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Asian markets slip but Tokyo reopens with gains after blackout


3 October 2020 12:00 am - 0     - {{hitsCtrl.values.hits}}


HONG KONG (AFP) - Japanese stocks edged up yesterday as they reopened after being shut down all the previous day by a technical fault, though markets across Asia were mixed in holiday-thinned trade with investors keeping an eye on stimulus talks in Washington.

After September’s sell-off, Wall Street got the new quarter off to a positive start as technology firms appeared to rediscover their mojo, helped by a dip in US jobless claims that provided hope for key non-farm payrolls data later in the day.

However, news that several big-name firms including Walt Disney, American Airlines and United had cut tens of thousands of posts, and that Americans’ personal income had dived, fuelled concerns about the outlook for the consumer-driven US economy.

The bigger-than-feared fall in income came as expectations dwindled that US lawmakers will have time to pass a new stimulus package before the November 3 presidential election.

“The data highlights the imperative of a new fiscal support package if consumption is not to derail the economic recovery in the fourth quarter,” said National Australia Bank strategist Ray Attrill. 

“Yet overnight we have no sign of progress towards reconciliation between the Democrats and the White House, even though both sides continue to express optimism on the ability to reach a compromise.”

Democrats pushed their latest US$ 2.2 trillion proposal through the House, where they hold a majority, but without any opposition support, there is no chance it will be agreed by the Republican-dominated Senate.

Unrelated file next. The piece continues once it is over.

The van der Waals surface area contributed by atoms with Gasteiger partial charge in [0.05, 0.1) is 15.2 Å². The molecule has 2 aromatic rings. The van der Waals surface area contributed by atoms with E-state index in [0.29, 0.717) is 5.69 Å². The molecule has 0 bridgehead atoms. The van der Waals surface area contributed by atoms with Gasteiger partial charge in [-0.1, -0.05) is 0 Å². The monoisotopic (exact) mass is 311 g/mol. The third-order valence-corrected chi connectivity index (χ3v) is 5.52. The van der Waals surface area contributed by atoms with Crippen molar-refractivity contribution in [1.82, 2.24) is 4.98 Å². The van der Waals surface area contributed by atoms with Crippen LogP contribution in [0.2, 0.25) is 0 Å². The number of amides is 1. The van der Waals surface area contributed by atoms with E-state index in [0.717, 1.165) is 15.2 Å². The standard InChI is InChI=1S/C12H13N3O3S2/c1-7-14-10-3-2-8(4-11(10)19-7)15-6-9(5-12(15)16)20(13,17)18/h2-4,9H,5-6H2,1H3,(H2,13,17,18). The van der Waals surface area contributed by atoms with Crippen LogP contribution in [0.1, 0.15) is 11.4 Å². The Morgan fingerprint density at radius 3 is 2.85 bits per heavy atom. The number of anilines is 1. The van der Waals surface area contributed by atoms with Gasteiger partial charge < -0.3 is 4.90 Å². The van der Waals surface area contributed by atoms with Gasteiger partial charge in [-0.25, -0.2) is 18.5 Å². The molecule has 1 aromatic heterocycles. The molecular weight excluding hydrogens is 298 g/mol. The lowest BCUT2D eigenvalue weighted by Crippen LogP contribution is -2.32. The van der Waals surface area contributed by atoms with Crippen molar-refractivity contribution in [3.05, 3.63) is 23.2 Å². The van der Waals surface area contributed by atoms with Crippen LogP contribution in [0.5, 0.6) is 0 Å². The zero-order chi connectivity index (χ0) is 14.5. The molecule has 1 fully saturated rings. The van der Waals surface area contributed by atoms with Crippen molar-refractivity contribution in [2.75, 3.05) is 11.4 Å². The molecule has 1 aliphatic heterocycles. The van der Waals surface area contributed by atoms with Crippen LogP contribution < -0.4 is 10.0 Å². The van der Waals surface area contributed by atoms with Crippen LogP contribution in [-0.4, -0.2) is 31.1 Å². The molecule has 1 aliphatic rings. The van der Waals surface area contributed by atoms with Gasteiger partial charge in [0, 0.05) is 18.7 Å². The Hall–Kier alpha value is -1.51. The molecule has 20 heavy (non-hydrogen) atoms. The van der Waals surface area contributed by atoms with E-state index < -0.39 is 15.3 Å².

House Speaker Nancy Pelosi and Treasury Secretary Steven Mnuchin held a series of talks Thursday to find a way through the deadlock but when asked whether a chance still remained for an agreement, Pelosi replied: “I don’t know.”

Georgetown University’s governmental affairs institute senior fellow Josh Huder said: “I can’t tell how much of this is genuine effort to pass a bill and how much is position-taking prior to the election.”

Most Asian markets were in the red, with Sydney losing one percent, while Singapore, Manila, Jakarta and Wellington all retreated.

Hong Kong, Shanghai, Mumbai, Seoul and Taipei were all closed for holidays.

However, Tokyo edged up 0.2 percent by lunch as investors returned to their stations following Thursday’s blackout, which Tokyo Stock Exchange said was down to a hardware failure.

Officials said there was no indication of a cyber attack and the problem had been traced to a memory breakdown that failed to properly trigger a switch to a back-up system.

Fixing it would have required a system restart that “would have created confusion among investors and market participants”, said TSE president Koichiro Miyahara at a Thursday news conference.

“After discussing with market participants, we decided to stop the market for the whole day.”

On currency markets, the pound extended losses after the European Union launched legal action over the British government’s attempt to overturn parts of the Brexit withdrawal agreement.

While the move is not expected to derail post-Brexit trade talks, it reflects mounting tension in Brussels as time runs short for a deal.

Oil prices dropped more than one percent, extending Thursday sharp drops on worries about the deadlock on Capitol Hill as well as concerns about demand after the US income data.

For crude, “a move higher is only possible if a fiscal agreement is reached”, said Axi analyst Stephen Innes.


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